We talk about some very sensitive issues at the Ruth Institute: sex, abortion, divorce. I have noticed that sometimes, peoples’ reactions are all out of proportion to what we actually said. Many times, I have wondered to myself, “What accounts for this extreme reaction?”
Without jumping to an overly broad conclusion, let me suggest that sometimes, the answer is A Guilty Conscience. The person is reacting, not to what I said, but to some deeper, more complicated feelings.
When I reflect on my own situation, I can definitely relate to this. A Guilty Conscience is almost intolerable. We humans desire to think well of ourselves. This fact of the human condition should be observable to anyone. When we do something that violates our own moral code, whatever that may be, we feel bad.
That bad feeling, I submit, could be the very thing that helps us do a course-correction. We change our behavior so we don’t have that bad feeling. That is how it works with the body, after all. We burn our fingers on the stove. We instantly pull back. We learn not to touch hot stoves.
But in the moral order, we are more complex. We do indeed withdraw from a moral wrong. But we do not necessarily do an automatic course-correction.
Sometimes, we withdraw by avoiding the topic altogether.
We medicate ourselves with substances, activities and busy-ness. We change the subject. And, always a favorite tactic: we blame someone else. We blame the person closest at hand, a family member for instance. We blame the person who told us that we had done something
wrong or hurtful.
There are a number of problems with this strategy. 1. It isn’t the truth. 2. We keep doing mean and stupid stuff and 3. We are impossible to live with.
So let me make a suggestion to try out, the next time you feel a tinge of guilt.
Set a timer for five minutes. Sit with the feeling for five minutes. Do not medicate the feeling away with a substance or an activity. Do not lash out at the person or situation that prompted the guilty feeling. Do not make excuses or offer explanations. Do not change the subject. Do not attempt to reassure yourself with the idea that there is no such thing as right and wrong. If you really believed that, you would not be pricked by the idea that you might have done something wrong. You could swat it away like a fly, an annoyance, nothing more.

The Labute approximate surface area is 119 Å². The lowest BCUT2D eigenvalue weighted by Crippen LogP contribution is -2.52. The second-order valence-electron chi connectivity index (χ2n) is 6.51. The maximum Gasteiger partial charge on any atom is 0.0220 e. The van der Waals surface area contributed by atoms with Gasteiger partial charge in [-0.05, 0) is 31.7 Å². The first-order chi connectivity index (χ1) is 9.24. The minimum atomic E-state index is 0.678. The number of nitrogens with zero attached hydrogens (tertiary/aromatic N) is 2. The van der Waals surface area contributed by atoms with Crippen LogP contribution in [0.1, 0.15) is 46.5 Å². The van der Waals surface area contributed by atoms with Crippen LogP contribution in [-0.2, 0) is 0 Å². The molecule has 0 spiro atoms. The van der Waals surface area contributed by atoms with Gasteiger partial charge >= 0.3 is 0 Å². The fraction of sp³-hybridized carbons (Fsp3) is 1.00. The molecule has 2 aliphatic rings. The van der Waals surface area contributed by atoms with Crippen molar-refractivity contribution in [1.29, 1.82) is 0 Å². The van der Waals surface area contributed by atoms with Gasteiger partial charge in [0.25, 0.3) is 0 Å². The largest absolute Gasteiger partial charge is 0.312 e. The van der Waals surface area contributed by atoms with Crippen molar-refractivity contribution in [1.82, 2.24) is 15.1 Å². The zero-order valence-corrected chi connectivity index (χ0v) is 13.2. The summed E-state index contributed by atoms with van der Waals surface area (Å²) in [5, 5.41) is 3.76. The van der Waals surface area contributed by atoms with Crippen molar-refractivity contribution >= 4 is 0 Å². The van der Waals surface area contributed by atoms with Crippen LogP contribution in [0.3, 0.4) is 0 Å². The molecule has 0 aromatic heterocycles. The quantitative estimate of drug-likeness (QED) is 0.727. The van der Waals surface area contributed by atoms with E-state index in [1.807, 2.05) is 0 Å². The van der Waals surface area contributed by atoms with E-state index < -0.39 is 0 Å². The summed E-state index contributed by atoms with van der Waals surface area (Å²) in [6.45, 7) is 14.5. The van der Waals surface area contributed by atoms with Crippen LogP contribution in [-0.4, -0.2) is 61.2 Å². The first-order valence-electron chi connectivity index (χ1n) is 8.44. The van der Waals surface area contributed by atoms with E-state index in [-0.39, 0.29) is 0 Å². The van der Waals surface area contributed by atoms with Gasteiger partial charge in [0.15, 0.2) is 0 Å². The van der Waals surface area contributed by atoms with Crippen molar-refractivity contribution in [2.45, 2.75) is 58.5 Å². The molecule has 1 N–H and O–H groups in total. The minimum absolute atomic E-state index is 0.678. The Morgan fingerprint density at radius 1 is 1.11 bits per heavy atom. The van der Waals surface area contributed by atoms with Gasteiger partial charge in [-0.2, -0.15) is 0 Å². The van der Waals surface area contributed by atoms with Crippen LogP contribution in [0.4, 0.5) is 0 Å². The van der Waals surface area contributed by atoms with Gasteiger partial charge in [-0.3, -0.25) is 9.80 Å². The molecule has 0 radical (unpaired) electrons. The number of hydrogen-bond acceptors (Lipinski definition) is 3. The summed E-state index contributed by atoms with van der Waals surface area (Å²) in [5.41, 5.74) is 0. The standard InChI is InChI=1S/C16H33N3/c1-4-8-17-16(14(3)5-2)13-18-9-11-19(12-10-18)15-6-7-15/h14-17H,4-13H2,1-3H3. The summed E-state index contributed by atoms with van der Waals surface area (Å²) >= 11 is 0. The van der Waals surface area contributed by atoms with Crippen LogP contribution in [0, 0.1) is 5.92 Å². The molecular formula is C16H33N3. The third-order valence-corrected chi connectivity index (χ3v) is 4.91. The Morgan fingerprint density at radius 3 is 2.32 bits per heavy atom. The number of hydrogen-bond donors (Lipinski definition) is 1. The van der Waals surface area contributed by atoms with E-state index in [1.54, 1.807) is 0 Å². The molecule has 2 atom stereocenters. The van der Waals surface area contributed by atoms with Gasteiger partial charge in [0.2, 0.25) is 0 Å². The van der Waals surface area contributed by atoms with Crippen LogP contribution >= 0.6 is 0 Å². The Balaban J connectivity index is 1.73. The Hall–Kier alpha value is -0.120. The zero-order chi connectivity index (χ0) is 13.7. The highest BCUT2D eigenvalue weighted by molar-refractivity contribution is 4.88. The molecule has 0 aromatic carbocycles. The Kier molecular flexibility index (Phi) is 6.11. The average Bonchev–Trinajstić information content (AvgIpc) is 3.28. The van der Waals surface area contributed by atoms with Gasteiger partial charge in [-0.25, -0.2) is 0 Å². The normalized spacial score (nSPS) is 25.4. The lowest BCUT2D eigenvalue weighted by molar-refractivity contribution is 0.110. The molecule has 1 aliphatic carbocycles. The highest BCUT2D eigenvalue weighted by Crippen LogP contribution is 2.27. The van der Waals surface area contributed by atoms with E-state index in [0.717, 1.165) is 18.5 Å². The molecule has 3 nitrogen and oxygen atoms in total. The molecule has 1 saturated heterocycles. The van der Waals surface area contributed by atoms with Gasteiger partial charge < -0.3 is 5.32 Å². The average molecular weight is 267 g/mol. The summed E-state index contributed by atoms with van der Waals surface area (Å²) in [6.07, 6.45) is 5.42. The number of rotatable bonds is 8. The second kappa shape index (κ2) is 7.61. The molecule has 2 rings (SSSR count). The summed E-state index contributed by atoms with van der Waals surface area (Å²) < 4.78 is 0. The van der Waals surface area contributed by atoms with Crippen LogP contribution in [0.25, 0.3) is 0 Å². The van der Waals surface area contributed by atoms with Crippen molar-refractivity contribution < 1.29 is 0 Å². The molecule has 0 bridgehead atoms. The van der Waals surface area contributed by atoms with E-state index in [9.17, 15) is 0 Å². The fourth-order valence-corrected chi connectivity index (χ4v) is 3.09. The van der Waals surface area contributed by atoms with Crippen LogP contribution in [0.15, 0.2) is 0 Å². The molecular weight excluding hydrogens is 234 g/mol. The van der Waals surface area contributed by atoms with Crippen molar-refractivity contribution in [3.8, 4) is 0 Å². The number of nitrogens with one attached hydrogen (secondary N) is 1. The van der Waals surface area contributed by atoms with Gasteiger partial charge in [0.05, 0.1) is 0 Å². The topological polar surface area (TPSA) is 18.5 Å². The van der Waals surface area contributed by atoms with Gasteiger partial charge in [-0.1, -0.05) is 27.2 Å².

While you are sitting there with the thought that you have done something against your own value system, allow yourself to feel your imperfection, your incompleteness, your finiteness. And just repeat this phrase. “I am not perfect. I am not God. God is God. Being imperfect is part of being human. I am perfectly imperfect.”
See if these affirmations help you address the underlying problem for which you feel guilty. Five minutes. That’s all I’m asking.
When the timer goes off, go ahead and do whatever you think best.
The Ruth Institute is dedicated to Inspiring the Survivors of the Sexual Revolution. Join the conversation by Liking our Facebook page.
Seeing that a friend had a “No Soliciting” sign on her door, I decided to get one of my own, as I get knocks far too frequently for my liking. I am almost never presentable, (See “Mommy goes out on the town, before and after“) which makes these regrettable encounters all the worse, for the other person.
So even though I had the sign, it wasn’t yet up in the window of the door when some gentleman, probably from a solar panel company who was “doing work on others houses in my neighborhood,” as they always somehow seem to be, showed up.
Before I even let him speak I said, Read more…
In this story from New Zealand, two male friends (who are not gay, by the way) are about to marry each other. Part of their motive:
Engineering student Mr. McIntosh, 23, and teacher Mr. McCormick, 24, will tie the knot to win a “The Edge” radio station competition and a trip to the 2015 Rugby World Cup in England.